Note: There are smaller and larger options available for most of the sites listed above, but I wanted to list those that support at least five people at minimal cost. These were the top sites that I reviewed; please feel free to post your recommendations in the forums section accompanying this article.
I decided bitbucket.org was the best match because…
Using BitBucket.org Remote Private Repository
To demonstrate the use of a remote repository, I'll assume that you've performed the steps in my previous article (which simply creates a directory off of the root of the hard drive), initialized a local repository within the new directory, created an HTML file, and changed it.
Next, you sign up for an account on bitbucket.org (or the remote repository of your choice) that can provide an online backup and also a place to share your code with other developers on your team.
After you create an account on your remote repository, create a repository and you will be provided with a repository URL that you can use to upload and download your repositories to.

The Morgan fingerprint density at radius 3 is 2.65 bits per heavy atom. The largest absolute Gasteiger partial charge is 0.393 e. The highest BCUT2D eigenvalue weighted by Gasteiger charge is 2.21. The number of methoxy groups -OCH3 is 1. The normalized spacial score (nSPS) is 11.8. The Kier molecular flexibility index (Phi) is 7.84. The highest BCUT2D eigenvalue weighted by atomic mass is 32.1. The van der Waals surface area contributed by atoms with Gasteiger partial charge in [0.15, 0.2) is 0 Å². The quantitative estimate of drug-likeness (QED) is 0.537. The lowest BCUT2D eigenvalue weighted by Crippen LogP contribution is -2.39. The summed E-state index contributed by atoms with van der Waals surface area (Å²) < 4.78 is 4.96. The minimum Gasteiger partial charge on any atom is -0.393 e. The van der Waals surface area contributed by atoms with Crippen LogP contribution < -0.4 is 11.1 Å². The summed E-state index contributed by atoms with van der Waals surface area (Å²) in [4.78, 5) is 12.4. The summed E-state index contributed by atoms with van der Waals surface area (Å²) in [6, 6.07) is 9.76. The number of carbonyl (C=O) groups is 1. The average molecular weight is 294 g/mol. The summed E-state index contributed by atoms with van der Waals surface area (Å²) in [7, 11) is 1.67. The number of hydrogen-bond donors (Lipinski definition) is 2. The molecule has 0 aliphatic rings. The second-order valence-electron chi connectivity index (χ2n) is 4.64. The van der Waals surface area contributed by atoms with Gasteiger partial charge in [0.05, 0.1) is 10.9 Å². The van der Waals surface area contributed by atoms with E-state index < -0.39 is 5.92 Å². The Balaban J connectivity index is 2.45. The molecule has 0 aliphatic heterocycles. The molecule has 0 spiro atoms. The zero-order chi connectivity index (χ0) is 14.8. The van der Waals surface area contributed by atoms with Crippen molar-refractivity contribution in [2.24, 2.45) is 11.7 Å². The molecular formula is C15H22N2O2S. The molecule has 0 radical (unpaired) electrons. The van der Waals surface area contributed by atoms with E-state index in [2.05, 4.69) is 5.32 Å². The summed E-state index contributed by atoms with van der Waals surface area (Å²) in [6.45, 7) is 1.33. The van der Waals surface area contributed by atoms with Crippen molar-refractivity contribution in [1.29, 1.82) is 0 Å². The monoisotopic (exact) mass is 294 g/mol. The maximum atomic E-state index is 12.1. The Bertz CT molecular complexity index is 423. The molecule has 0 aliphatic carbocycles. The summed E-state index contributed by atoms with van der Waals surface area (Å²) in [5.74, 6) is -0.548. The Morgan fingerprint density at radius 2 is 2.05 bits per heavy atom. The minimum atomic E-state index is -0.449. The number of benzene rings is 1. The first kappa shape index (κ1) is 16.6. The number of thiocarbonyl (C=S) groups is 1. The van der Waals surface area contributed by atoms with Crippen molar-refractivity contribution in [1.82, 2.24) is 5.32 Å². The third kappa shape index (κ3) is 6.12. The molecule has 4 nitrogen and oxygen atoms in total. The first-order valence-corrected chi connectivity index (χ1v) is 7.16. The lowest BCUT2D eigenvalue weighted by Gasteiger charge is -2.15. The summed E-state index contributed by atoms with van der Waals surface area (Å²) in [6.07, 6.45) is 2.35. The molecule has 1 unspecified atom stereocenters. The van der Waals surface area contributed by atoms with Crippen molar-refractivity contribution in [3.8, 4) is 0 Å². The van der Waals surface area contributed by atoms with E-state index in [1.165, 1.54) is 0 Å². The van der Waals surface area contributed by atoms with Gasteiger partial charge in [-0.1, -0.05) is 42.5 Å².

Now that we have a repository URL, we can upload the local repository that we've already created:
git remote add origin <YOUR_REPOSITORY_URL>
Replace <YOUR_REPOSITORY_URL> with the URL of the repository that you're working with.
git push origin master
Once you have pushed your repository to the remote URL, you will see your commitment history.
The commits are associated with my account, not because of the name but because of the email address associated with the repository. So it helps if you make your repositories user.email match the email of the repository account.
Changing Your User Name and Email
In my previous article, I set my user name and email in a way that doesn't link to my bitbucket account, so I wanted to change that to match the project I'm working on. If you specify a different user.name or user.email without the -–replace-all option, it will just add the new value. To replace all existing references you would use the -–replace-all option as follows: